High Tea proceeds go to Australia Wildfire Relief

‘I think we all have deep empathy for what’s going on in Australia’

The 100 Mile Nordics spent an afternoon skiing and sipping tea for the eighth annual High Tea event on Jan. 25.

“It’s always such a great time,” said Karen Johnson, a Nordics member. “It was a fun afternoon.”

According to Johnson, the main goal of the event was to connect residents, making it easier to find a partner to enjoy the sport of skiing or snowshoeing. As well, the event aimed to gain exposure for the lodge and its trails. In past years the event excluded men, instead, it was open to everyone.

“I preferred it to be open,” said Johnson. “If men wanted to come, they could. It was lovely to have that diversity.”

The range of the turnout was from children to women and men over 60. Though the majority was older, there was still a handful of younger kids. The event had over 60 people in attendance.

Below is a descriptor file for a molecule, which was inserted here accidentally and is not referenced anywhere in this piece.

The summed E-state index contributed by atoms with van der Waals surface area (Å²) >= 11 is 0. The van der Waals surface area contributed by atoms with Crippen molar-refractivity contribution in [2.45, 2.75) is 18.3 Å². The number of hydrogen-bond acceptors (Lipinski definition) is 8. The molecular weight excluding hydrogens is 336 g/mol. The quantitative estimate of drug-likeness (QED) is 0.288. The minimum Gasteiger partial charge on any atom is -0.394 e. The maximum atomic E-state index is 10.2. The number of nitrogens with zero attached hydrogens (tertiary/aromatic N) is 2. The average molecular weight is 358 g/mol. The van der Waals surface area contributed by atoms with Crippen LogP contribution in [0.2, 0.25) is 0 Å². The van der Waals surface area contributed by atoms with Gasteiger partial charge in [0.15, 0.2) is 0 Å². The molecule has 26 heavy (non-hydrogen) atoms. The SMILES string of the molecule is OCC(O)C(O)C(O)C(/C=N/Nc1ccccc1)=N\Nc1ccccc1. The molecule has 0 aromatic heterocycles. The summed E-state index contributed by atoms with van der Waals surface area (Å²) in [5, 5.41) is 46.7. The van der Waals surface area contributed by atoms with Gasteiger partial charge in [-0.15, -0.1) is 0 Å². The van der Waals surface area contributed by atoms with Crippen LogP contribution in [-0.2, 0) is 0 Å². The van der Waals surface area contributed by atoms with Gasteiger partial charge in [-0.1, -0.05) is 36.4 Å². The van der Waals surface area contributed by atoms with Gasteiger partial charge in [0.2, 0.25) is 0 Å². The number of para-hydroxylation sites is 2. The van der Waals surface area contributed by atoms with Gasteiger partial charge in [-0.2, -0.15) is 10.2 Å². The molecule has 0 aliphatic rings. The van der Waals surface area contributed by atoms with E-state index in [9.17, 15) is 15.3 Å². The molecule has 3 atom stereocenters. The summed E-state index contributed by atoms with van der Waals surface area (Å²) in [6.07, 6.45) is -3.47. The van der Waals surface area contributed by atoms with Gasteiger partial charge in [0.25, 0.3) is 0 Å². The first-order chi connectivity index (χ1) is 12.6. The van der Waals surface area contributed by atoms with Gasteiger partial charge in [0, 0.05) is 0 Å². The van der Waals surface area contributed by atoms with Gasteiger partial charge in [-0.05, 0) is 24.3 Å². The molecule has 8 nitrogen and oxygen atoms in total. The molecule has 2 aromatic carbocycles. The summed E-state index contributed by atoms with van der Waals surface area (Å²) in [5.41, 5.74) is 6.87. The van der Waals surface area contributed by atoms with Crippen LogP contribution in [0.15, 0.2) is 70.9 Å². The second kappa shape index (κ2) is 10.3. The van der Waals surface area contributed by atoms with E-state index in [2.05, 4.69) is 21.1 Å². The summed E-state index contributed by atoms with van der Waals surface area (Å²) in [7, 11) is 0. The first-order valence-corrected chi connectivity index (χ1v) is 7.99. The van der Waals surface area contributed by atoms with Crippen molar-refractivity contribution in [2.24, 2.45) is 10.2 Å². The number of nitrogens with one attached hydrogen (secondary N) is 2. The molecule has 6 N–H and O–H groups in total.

“Often the mid-winter season can be not as exciting, so we wanted to bring some life into the season and in town,” said Johnson. “It was a great opportunity to get people up there and see what we have to offer.”

As a tradition, the event called for fascinators, fancy hats and pearls.

“Not everyone dresses up, but it’s a fun way to get people involved,” said Johnson.

A $5 minimum donation was required to attend the event. Johnson said the event raised around $600 after expenses. In light of the Australian wildfires, the proceeds will be donated to Australian Wildfire Relief.

“It always impresses me how generous our community is,” said Johnson. “I think we all have deep empathy for what’s going on in Australia. We felt it deeply in our own way during the 2017 wildfires and it seemed like the right timing and a good cause to support at this time.”

The event included a raffle of prizes donated from local businesses. As well as everything from tea to baked goods, cups and silverware are supplied by donation, usually from club members.

“When the businesses heard the event was for the Australian Wildfire Relief, they were even more willing to support,” said Johnson. “The community is so generous.”


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